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Wellbeing for young elite musicians: strengths, weaknesses and recommendations for change to an existing health protocol from a student perspective.

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conference contribution
posted on 2023-09-19, 04:47 authored by ANN SHOEBRIDGEANN SHOEBRIDGE, Margaret OsborneMargaret Osborne

Citation

Shoebridge, A., & Osborne, M. S. (2023, 18 August). Wellbeing for young elite musicians: strengths, weaknesses and recommendations for change to an existing health protocol from a student perspective. Paper presented at the International Symposium on Performance Science 2023, 17-20 August. Medical University of Warsaw, Warsaw, Poland. https://doi.org/10.26188/24159132

Background: Musicians are vulnerable to psychological and physical playing-related problems. These problems often emerge during student years while playing and health practices are being established. Vulnerability to playing-related problems arises not only from proximal risk factors such as individual behaviours, but also from distal factors that drive those behaviours, including industry mores, institutional policies and peer culture. Successful outcomes in occupational health depend on contextual input from service recipients. This qualitative study examining student attitudes to wellbeing in the context of pre-professional music study is part of a larger project to create a robust and sustainable wellbeing protocol for young elite musicians.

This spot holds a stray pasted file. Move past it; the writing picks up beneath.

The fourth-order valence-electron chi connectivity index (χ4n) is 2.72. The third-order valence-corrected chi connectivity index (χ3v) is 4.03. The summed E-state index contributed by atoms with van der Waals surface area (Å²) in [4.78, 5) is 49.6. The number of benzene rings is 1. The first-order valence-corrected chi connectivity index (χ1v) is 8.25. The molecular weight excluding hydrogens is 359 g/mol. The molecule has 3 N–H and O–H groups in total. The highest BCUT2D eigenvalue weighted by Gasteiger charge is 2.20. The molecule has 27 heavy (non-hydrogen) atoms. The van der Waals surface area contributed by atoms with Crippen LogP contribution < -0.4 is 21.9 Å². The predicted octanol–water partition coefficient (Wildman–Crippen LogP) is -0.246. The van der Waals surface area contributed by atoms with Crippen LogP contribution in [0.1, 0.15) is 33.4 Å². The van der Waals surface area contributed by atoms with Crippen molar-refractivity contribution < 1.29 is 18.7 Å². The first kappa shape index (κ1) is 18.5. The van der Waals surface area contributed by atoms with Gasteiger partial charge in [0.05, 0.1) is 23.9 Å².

Aims: To identify strengths and weaknesses in existing wellbeing supports for young elite musicians in pre-professional training, and formulate recommendations for improvements to wellbeing supports from the student perspective.

Method: Researchers facilitated focus group discussions using a semi-structured questionnaire with 40 students (61% of total cohort) at a pre-professional classical music performance training academy. Group discussions were recorded, transcribed, and analysed thematically. Recommendations for strategies to improve student wellbeing were derived from the analysis and from specific requests made by students during the focus groups.

Results: The main “strengths” themes were a supportive institutional culture; the institution’s wholistic attitude toward wellbeing and performance, and provision of specialised wellbeing advice and services. The main “weakness” themes were stress caused by financial difficulties; insufficient time off to have a healthy private and social life alongside the rehearsal and performance schedule, and pressure from self- and externally imposed expectations and career uncertainty. Recommendations included implementing a balanced schedule with at least one day off each week to allow time for students to earn an adequate income and practice healthy social, mental and physical self-care alongside their playing schedule; the provision of more practical mental, social and physical wellbeing sessions, and more opportunities for socialising among the student body.

Conclusions: While students were appreciative of the wellbeing program and supportive institutional culture, practice and performance priorities left insufficient time or energy to earn an adequate living and sustain social, mental and physical health. Recommendations for change included changes to institutional policies and the provision of targeted, practical wellbeing resources.

Keywords: musicians, wellbeing, education, risk factors, occupational health

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